The Children’s Environmental Health Foundation (CEHF) has thanked the Zambian government through the Ministry of Water Development, Sanitation and Environmental Protection for the taking the lead to draft the lead paint regulations in line with the Global Alliance to Eliminate lead paint.
In an interview with CEHF Chairperson and Country Coordinator, Michael Musenga said that Zambia had joined the rest of Africa and the world in promoting the production and use of unleaded paint that is safe and conducive for public health safety.
Mr Musenga said that the organization has conducted several campaigns, works and strategies around the use of lead-in-paint and that it was cardinal for stakeholders like the government to spearhead the process of establishing statutory instruments with regards to the use of lead in paint.
“Lead is a cumulative toxicant that poses serious risks to human health and development, with children being especially vulnerable. Lead-containing paint remains one of the major sources of lead exposure for children globally,” he expressed.
Mr Musenga said that the international community, governments, industry, and non-governmental organizations are working together to promote the establishment of lead paint laws in all countries to prevent future lead exposure from paints in countries without such laws.
He stated that it was delightful to that the Zambian government was making effort and strides in making the statutory instrument that will guide the production of paint using lead.
The CEHF boss identified that lead could cause permanent damage to the brain and nervous system, resulting in decreased IQ and increased behavioural problems.
He mentioned that lead in paint, if not moderated to 90 parts per million, could cause anaemia thereby increasing the risk of kidney damage, hypertension and impair reproductive function.
“Young children and pregnant women whose developing fetus can be exposed are especially vulnerable neurological damage,” he explained.
Meanwhile, Mr Musenga applauded the Zambia Environmental Management Agency (ZEMA) for taking the lead as the Lead Agency in the drafting of the lead paint in regulations.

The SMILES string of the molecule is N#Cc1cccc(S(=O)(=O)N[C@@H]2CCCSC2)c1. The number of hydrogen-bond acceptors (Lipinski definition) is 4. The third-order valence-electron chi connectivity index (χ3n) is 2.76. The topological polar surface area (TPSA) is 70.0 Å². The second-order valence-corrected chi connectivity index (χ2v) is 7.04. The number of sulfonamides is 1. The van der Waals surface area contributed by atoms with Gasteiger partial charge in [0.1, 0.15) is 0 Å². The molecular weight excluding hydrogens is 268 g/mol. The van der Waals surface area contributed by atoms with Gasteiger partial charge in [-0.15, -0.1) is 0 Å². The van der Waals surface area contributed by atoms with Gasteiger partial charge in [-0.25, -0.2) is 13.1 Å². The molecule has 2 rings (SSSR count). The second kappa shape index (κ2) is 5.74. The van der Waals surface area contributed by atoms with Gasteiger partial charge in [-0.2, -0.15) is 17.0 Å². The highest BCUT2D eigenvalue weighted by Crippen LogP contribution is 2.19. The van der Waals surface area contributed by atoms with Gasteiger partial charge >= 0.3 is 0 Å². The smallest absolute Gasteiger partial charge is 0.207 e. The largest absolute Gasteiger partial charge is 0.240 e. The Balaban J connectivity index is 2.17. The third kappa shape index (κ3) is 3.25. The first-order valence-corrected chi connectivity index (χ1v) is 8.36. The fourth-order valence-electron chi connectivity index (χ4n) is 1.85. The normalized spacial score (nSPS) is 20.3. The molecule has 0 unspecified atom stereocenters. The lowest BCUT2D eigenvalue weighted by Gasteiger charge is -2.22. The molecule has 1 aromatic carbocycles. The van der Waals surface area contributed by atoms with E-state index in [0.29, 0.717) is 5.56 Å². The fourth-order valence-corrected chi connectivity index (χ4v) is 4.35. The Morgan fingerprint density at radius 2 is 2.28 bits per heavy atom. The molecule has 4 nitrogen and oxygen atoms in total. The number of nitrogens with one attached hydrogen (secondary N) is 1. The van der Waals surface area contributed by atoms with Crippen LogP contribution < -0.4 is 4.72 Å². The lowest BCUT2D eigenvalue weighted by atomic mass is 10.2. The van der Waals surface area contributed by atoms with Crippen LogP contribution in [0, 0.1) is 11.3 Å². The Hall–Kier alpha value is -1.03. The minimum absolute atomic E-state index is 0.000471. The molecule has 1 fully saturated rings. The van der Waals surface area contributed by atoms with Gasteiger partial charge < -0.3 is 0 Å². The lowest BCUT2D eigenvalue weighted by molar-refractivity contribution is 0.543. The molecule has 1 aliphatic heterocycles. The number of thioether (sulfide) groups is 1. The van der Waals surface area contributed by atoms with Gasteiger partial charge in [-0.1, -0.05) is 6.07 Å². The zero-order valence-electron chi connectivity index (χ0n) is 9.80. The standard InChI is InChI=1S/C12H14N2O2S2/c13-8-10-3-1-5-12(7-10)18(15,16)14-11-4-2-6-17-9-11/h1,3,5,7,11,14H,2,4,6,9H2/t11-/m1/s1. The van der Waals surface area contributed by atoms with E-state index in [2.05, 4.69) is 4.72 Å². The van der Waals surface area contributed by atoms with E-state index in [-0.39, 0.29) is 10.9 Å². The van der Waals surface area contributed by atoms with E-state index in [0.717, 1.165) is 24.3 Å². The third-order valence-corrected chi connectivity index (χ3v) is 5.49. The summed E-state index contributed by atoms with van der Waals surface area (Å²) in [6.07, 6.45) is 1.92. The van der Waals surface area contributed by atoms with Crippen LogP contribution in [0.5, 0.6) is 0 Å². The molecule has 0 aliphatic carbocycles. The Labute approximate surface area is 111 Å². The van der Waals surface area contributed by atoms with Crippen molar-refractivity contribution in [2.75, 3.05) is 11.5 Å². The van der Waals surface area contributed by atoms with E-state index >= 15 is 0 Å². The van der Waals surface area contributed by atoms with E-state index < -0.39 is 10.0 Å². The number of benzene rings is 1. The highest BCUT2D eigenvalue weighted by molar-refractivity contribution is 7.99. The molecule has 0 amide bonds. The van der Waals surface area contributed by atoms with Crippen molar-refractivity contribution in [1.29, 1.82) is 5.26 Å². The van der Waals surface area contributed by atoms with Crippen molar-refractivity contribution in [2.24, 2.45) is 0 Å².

The Lead-in-Paint campaign country advisor said that ZEMA had a rich history of protecting the environment, controlling pollution, and providing adequate welfare for people and the environment and therefore, CEHF trusted that the agency would do a commendable job when it came to the formulation of the law.
He said the organization will continue working with other institutions and government lined ministries such as the Ministry of Health and the Ministry of Water Development, Sanitation and Environmental Protection in ensuring that the formulation of the statutory instrument comes to fruition.
Mr Musenga concluded that it was high time for paint industries to use cost-effective, alternative, less toxic lead compounds that were below 90 parts per million.
The Global Alliance to Eliminate Lead Paint (Lead Paint Alliance) Helps Countries established lead paint laws. It is a voluntary partnership formed in 2011 by the United Nations Environment Program (UNEP) and the World Health Organization (WHO) called for by the International Conference on Chemicals Management at its second session in 2009.
The Alliance consists of partners from governments industry, civil society, and academia, all supporting its aim to present children’s exposure on lead-containing paint and to minimize occupational exposure to lead paint through the phase-out of the manufacture, import and sale of lead paint.
The Institute for Health Metrics and Evaluation has estimated that, in 2017, lead exposure accounted for 1.05 million deaths and 21.9 million years lost to disability and death due to long-term health effects.
The largest economic burden of lead exposure is borne by low- and middle-income countries. Estimated annual costs (in international dollars) of lead exposure by global region, based on loss of IQ, include the following:
- Africa-$134.7 billion
- Latin America
- Caribbean-$142.3 billion
- Asia-$699.9 billion2